NATIONAL

State’s organic farming policy criticised

By adopting a policy decision to switch over to organic farming, Kerala could be chasing a delusion, according to S.Ganesan, chairman, International Treaties Expert Committee, Indian Chemical Council.

Talking to The Hindu on the sidelines of a national seminar on `WTO, FTAs and Impact on Agriculture and Allied Sectors’ organised by the WTO Cell of the Department of Agriculture here on Thursday, he said the organic farming policy announced by Kerala revealed the lack of commercial acumen.

“It is significant that states like Sikkim and Kerala that have lagged behind in the agricultural sector are making the switch to organic farming. You cannot turn your back to technology in this era”.

Dr.Ganesan said the amount of money spent on promoting organic farming in India was quite disproportionate to the returns. He observed that organic farm products had contributed very little to the country’s exports. “Since 2007, the Government of India has spent close to Rs.3000 crore on organic farming. Yet, of the total agricultural exports of $36.96 bn from India, organic products account for only $0.36 bn, a share of just 1 per cent. Only 87,676 metric tonnes of organic products were exported in 2011- 12”.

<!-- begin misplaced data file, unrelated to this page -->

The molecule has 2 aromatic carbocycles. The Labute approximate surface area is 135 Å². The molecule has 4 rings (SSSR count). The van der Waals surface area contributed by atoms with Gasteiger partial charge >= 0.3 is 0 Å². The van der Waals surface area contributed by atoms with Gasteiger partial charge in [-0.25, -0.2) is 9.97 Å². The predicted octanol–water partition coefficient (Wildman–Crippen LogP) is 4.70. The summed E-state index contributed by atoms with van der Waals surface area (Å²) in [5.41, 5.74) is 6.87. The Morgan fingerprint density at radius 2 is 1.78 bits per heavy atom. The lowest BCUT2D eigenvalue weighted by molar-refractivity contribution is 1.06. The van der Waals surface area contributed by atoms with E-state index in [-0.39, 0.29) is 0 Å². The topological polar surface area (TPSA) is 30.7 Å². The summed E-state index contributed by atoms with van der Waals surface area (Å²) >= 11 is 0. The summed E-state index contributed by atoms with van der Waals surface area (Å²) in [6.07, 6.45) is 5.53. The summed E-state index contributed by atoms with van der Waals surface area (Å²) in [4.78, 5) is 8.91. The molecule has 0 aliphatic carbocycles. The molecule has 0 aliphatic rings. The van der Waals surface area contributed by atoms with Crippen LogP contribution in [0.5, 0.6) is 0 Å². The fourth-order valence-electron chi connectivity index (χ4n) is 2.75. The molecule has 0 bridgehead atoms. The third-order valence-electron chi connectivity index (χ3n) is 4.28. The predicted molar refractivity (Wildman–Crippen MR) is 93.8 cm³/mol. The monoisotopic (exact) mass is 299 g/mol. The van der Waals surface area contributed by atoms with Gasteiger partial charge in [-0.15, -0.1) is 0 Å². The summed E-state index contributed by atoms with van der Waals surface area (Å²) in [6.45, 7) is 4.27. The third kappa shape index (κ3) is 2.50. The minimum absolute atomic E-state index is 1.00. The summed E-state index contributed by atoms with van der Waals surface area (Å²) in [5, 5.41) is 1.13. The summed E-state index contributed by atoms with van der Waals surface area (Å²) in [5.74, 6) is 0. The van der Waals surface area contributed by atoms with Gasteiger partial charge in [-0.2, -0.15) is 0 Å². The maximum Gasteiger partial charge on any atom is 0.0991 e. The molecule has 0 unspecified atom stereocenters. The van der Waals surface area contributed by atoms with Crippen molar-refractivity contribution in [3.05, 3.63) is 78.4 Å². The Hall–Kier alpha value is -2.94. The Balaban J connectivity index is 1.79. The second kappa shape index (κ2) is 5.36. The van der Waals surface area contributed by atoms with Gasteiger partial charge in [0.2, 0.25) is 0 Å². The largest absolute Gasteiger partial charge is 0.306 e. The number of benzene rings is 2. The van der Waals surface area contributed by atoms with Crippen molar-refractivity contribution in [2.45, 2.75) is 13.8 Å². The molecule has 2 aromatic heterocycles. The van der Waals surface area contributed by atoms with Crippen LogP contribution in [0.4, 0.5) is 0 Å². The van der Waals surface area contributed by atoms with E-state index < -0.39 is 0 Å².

He said Kerala’s expectations of riding a global demand for organic food products were largely misplaced. The global market for organic food products is niche and amounts to just $ 60 bn. Most of the demand is for organic meat and met by local producers”.

In his presentation at the seminar, he said Kerala could significantly improve its export earnings by identifying markets for its products like jackfruit, gooseberry, tamarind and palm jaggery. “Much of the jackfruit produce in the state is wasted. There is a huge potential waiting to be tapped”.

Dr.Ganesan stressed the need for India to adopt strict standards for import of agricultural products. “For too long we have quietly accepted the standards fixed by other countries importing our goods. It is time we flexed our muscles by imposing Sanitary and Phytosanitary (SPS) standards for import and preventing unchecked entry of food products into the country”.

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